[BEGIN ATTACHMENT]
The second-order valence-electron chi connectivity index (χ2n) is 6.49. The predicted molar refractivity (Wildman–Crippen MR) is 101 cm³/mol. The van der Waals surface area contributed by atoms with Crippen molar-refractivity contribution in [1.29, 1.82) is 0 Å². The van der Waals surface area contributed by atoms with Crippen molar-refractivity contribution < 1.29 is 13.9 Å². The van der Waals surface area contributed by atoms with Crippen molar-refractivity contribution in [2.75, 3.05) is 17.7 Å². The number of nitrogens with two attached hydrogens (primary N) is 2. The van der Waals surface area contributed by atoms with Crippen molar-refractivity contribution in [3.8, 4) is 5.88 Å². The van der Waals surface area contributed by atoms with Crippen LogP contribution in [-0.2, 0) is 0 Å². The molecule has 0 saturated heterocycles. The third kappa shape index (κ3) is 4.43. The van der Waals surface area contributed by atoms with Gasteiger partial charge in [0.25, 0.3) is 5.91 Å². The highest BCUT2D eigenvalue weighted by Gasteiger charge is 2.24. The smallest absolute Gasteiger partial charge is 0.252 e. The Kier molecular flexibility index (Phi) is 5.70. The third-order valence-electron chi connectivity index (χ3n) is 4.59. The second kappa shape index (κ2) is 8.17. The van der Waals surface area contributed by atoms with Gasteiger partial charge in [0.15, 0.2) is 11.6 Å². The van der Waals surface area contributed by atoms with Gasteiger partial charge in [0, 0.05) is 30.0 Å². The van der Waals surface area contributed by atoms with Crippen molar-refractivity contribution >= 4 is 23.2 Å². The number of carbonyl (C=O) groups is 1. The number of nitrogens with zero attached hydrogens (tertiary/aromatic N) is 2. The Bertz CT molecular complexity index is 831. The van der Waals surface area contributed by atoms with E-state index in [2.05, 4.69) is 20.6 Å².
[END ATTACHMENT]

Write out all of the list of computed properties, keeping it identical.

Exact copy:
The second-order valence-electron chi connectivity index (χ2n) is 6.49. The predicted molar refractivity (Wildman–Crippen MR) is 101 cm³/mol. The van der Waals surface area contributed by atoms with Crippen molar-refractivity contribution in [1.29, 1.82) is 0 Å². The van der Waals surface area contributed by atoms with Crippen molar-refractivity contribution < 1.29 is 13.9 Å². The van der Waals surface area contributed by atoms with Crippen molar-refractivity contribution in [2.75, 3.05) is 17.7 Å². The number of nitrogens with two attached hydrogens (primary N) is 2. The van der Waals surface area contributed by atoms with Crippen molar-refractivity contribution in [3.8, 4) is 5.88 Å². The van der Waals surface area contributed by atoms with Crippen LogP contribution in [-0.2, 0) is 0 Å². The molecule has 0 saturated heterocycles. The third kappa shape index (κ3) is 4.43. The van der Waals surface area contributed by atoms with Gasteiger partial charge in [0.25, 0.3) is 5.91 Å². The highest BCUT2D eigenvalue weighted by Gasteiger charge is 2.24. The smallest absolute Gasteiger partial charge is 0.252 e. The Kier molecular flexibility index (Phi) is 5.70. The third-order valence-electron chi connectivity index (χ3n) is 4.59. The second kappa shape index (κ2) is 8.17. The van der Waals surface area contributed by atoms with Gasteiger partial charge in [0.15, 0.2) is 11.6 Å². The van der Waals surface area contributed by atoms with Gasteiger partial charge in [0, 0.05) is 30.0 Å². The van der Waals surface area contributed by atoms with Crippen molar-refractivity contribution >= 4 is 23.2 Å². The number of carbonyl (C=O) groups is 1. The number of nitrogens with zero attached hydrogens (tertiary/aromatic N) is 2. The Bertz CT molecular complexity index is 831. The van der Waals surface area contributed by atoms with E-state index in [2.05, 4.69) is 20.6 Å².